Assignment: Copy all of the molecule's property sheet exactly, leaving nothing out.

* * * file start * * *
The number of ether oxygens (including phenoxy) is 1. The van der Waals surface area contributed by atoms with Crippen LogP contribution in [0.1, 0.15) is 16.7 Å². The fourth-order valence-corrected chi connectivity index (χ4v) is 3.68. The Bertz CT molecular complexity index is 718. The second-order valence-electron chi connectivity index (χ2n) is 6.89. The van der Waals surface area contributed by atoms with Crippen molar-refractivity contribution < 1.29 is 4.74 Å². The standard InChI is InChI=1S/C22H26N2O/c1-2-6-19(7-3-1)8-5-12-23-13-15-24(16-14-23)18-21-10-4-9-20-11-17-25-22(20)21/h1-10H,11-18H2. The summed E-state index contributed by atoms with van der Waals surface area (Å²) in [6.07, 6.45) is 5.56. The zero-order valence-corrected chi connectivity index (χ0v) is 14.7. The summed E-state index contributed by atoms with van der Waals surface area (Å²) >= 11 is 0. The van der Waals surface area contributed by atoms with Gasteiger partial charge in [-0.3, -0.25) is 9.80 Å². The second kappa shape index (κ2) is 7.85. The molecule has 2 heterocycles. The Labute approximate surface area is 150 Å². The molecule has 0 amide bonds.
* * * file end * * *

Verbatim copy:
The number of ether oxygens (including phenoxy) is 1. The van der Waals surface area contributed by atoms with Crippen LogP contribution in [0.1, 0.15) is 16.7 Å². The fourth-order valence-corrected chi connectivity index (χ4v) is 3.68. The Bertz CT molecular complexity index is 718. The second-order valence-electron chi connectivity index (χ2n) is 6.89. The van der Waals surface area contributed by atoms with Crippen molar-refractivity contribution < 1.29 is 4.74 Å². The standard InChI is InChI=1S/C22H26N2O/c1-2-6-19(7-3-1)8-5-12-23-13-15-24(16-14-23)18-21-10-4-9-20-11-17-25-22(20)21/h1-10H,11-18H2. The summed E-state index contributed by atoms with van der Waals surface area (Å²) in [6.07, 6.45) is 5.56. The zero-order valence-corrected chi connectivity index (χ0v) is 14.7. The summed E-state index contributed by atoms with van der Waals surface area (Å²) >= 11 is 0. The van der Waals surface area contributed by atoms with Gasteiger partial charge in [-0.3, -0.25) is 9.80 Å². The second kappa shape index (κ2) is 7.85. The molecule has 2 heterocycles. The Labute approximate surface area is 150 Å². The molecule has 0 amide bonds.